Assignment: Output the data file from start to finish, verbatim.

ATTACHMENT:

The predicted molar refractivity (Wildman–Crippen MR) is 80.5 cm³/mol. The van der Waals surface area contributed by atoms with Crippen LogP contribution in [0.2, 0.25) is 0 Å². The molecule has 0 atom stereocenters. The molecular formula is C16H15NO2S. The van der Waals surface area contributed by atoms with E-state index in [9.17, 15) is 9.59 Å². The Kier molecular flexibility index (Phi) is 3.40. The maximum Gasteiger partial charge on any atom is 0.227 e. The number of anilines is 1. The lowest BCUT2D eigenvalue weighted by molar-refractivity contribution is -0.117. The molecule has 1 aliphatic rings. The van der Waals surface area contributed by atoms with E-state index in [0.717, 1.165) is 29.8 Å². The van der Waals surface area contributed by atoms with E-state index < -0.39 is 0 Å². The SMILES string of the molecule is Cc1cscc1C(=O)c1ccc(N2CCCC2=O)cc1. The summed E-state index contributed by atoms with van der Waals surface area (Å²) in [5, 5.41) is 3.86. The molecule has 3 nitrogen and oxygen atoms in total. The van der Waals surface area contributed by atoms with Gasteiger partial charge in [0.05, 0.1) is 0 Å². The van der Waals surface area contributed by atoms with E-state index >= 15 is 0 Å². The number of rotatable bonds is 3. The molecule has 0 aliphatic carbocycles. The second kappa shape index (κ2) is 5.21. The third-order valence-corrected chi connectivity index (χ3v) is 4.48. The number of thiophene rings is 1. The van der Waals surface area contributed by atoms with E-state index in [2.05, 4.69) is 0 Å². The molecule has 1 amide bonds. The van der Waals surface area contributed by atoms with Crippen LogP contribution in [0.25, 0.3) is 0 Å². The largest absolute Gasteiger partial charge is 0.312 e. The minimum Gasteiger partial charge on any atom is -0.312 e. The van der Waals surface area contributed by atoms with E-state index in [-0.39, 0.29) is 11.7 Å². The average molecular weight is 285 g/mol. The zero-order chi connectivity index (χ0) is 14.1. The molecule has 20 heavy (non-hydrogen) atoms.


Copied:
The predicted molar refractivity (Wildman–Crippen MR) is 80.5 cm³/mol. The van der Waals surface area contributed by atoms with Crippen LogP contribution in [0.2, 0.25) is 0 Å². The molecule has 0 atom stereocenters. The molecular formula is C16H15NO2S. The van der Waals surface area contributed by atoms with E-state index in [9.17, 15) is 9.59 Å². The Kier molecular flexibility index (Phi) is 3.40. The maximum Gasteiger partial charge on any atom is 0.227 e. The number of anilines is 1. The lowest BCUT2D eigenvalue weighted by molar-refractivity contribution is -0.117. The molecule has 1 aliphatic rings. The van der Waals surface area contributed by atoms with E-state index in [0.717, 1.165) is 29.8 Å². The van der Waals surface area contributed by atoms with E-state index < -0.39 is 0 Å². The SMILES string of the molecule is Cc1cscc1C(=O)c1ccc(N2CCCC2=O)cc1. The summed E-state index contributed by atoms with van der Waals surface area (Å²) in [5, 5.41) is 3.86. The molecule has 3 nitrogen and oxygen atoms in total. The van der Waals surface area contributed by atoms with Gasteiger partial charge in [0.05, 0.1) is 0 Å². The van der Waals surface area contributed by atoms with E-state index >= 15 is 0 Å². The number of rotatable bonds is 3. The molecule has 0 aliphatic carbocycles. The second kappa shape index (κ2) is 5.21. The third-order valence-corrected chi connectivity index (χ3v) is 4.48. The number of thiophene rings is 1. The van der Waals surface area contributed by atoms with E-state index in [2.05, 4.69) is 0 Å². The molecule has 1 amide bonds. The van der Waals surface area contributed by atoms with Crippen LogP contribution in [0.25, 0.3) is 0 Å². The largest absolute Gasteiger partial charge is 0.312 e. The minimum Gasteiger partial charge on any atom is -0.312 e. The van der Waals surface area contributed by atoms with E-state index in [-0.39, 0.29) is 11.7 Å². The average molecular weight is 285 g/mol. The zero-order chi connectivity index (χ0) is 14.1. The molecule has 20 heavy (non-hydrogen) atoms.